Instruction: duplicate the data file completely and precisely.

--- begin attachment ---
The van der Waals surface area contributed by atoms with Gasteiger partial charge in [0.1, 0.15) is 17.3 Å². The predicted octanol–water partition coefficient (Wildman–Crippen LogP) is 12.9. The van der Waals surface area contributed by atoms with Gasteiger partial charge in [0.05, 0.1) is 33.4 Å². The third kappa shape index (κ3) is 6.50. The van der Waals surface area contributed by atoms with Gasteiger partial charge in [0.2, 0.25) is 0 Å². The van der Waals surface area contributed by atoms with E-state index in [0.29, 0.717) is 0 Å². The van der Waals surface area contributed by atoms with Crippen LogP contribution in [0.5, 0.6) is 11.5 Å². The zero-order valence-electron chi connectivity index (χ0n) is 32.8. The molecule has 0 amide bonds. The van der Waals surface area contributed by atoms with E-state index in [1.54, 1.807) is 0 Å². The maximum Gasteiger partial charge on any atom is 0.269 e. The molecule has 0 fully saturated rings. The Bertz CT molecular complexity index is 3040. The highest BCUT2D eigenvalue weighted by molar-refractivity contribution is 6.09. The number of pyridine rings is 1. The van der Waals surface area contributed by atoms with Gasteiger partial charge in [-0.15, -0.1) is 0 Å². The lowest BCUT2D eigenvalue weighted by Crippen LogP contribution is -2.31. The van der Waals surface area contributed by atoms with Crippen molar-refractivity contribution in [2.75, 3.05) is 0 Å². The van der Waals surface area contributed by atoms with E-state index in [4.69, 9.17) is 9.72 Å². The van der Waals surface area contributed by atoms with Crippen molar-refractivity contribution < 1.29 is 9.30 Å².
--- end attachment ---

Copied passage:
The van der Waals surface area contributed by atoms with Gasteiger partial charge in [0.1, 0.15) is 17.3 Å². The predicted octanol–water partition coefficient (Wildman–Crippen LogP) is 12.9. The van der Waals surface area contributed by atoms with Gasteiger partial charge in [0.05, 0.1) is 33.4 Å². The third kappa shape index (κ3) is 6.50. The van der Waals surface area contributed by atoms with Gasteiger partial charge in [0.2, 0.25) is 0 Å². The van der Waals surface area contributed by atoms with E-state index in [0.29, 0.717) is 0 Å². The van der Waals surface area contributed by atoms with Crippen LogP contribution in [0.5, 0.6) is 11.5 Å². The zero-order valence-electron chi connectivity index (χ0n) is 32.8. The molecule has 0 amide bonds. The van der Waals surface area contributed by atoms with E-state index in [1.54, 1.807) is 0 Å². The maximum Gasteiger partial charge on any atom is 0.269 e. The molecule has 0 fully saturated rings. The Bertz CT molecular complexity index is 3040. The highest BCUT2D eigenvalue weighted by molar-refractivity contribution is 6.09. The number of pyridine rings is 1. The van der Waals surface area contributed by atoms with Gasteiger partial charge in [-0.15, -0.1) is 0 Å². The lowest BCUT2D eigenvalue weighted by Crippen LogP contribution is -2.31. The van der Waals surface area contributed by atoms with Crippen molar-refractivity contribution in [2.75, 3.05) is 0 Å². The van der Waals surface area contributed by atoms with E-state index in [4.69, 9.17) is 9.72 Å². The van der Waals surface area contributed by atoms with Crippen molar-refractivity contribution < 1.29 is 9.30 Å².